A new online and interactive flood preparedness tool is now available for the Flint River. Scientists from the U.S Geological Survey (USGS) and the National Weather Service (NWS) developed the new Flood Inundation Map to improve flood warnings and emergency management along the Flint River in Albany, Ga.
The creation of the Flint River Flood Inundation Map tool is a result of a national pilot project between the USGS and NWS, and is the first of its kind to be completed in Georgia. USGS Associate Director for Water, Bill Werkheiser, explains: “This new flood preparedness tool highlights how these agencies and local officials are working together towards creating more resilient communities, providing better flood preparedness and responses to flooding.”
“Flooding is a real and continuing danger in south Georgia, especially along the Flint River in Albany and Dougherty County,” remarks Joel Lanier, senior service hydrologist for the National Weather Service forecast office in Tallahassee, Florida. Lanier recalls that in 1994, the Alberto Flood caused great devastation. He also remarked that lessons learned from the past can be used as powerful examples of “communities and agencies at all levels pulling together to cope with the floods.”
The initial work conducted by the USGS, NWS, Federal Emergency Management Agency (FEMA), Georgia Emergency Management (GEMA), and Georgia Department of Natural Resources (GaDNR) and Georgia Tech, to map the 1994 Alberto Flood, provided a critical framework and foundation for modeling the Flood Inundation Mapping program. Since the 1994 flood, the NWS, the USGS and the City of Albany continue to improve and upgrade existing forecasting services. Bill Werkheiser remarks: “We do not want history to repeat itself so we are using today’s more accurate tools in order to prepare for flood events before they occur.”
The Flood Inundation Mapping product is an interactive web-based tool that shows the extent and depth of flood waters over given land areas. These maps enable management officials and residents to see where the potential threat of floodwaters is the highest. Other monitoring tools that provide flood information include streamgages, which provide real time data via satellites to the USGS and NWS for many purposes, including water supply, drought monitoring, and flood warnings. Relative to real time streamgage readings, the Flood Inundation Maps illustrate where floodwaters are expected to travel based upon NWS flood forecasts.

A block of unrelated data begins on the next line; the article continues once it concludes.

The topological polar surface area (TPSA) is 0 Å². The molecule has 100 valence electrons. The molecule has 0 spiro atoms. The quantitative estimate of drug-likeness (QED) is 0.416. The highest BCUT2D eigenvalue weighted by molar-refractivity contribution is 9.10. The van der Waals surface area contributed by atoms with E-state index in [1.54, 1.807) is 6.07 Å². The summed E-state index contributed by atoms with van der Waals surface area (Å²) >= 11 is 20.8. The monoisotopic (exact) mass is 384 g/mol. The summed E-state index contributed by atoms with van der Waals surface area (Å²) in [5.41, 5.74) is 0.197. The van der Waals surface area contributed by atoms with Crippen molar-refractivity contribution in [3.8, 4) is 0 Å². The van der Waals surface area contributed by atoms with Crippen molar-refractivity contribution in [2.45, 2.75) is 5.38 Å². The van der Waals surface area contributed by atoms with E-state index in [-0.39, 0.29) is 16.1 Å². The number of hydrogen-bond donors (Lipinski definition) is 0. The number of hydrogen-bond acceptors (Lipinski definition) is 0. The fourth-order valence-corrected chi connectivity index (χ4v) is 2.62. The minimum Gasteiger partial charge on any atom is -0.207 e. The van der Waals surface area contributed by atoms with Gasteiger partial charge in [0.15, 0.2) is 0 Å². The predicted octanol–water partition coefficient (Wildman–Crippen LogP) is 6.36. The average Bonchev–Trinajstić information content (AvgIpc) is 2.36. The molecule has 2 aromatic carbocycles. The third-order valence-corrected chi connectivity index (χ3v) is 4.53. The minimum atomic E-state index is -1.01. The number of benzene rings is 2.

Real time stream flow data is also used for other new flood preparedness tools such as the USGS WaterAlert, StreaMail, and Flint RiverCam. These new tools can verify streamgage readings at remote locations, and can text or email you when a critical threshold is reached. Citizens can stay informed, and more importantly, stay safe with such accurate, up to date information. Brian McCallum, assistant director of the USGS Georgia Water Science Center adds, “The new Flood Inundation Map product combined with WaterAlert and RiverCam will allow citizens to make informed decisions during severe floods.”
Together these new tools provide critical information to emergency management officials enabling greater flood preparedness. In addition, the Flood Inundation Map tool will facilitate more detailed forecasts of impacts and will enable emergency personnel from FEMA, state agencies, and local agencies to make quick decisions about when and how to evacuate residents threatened by rising floodwaters.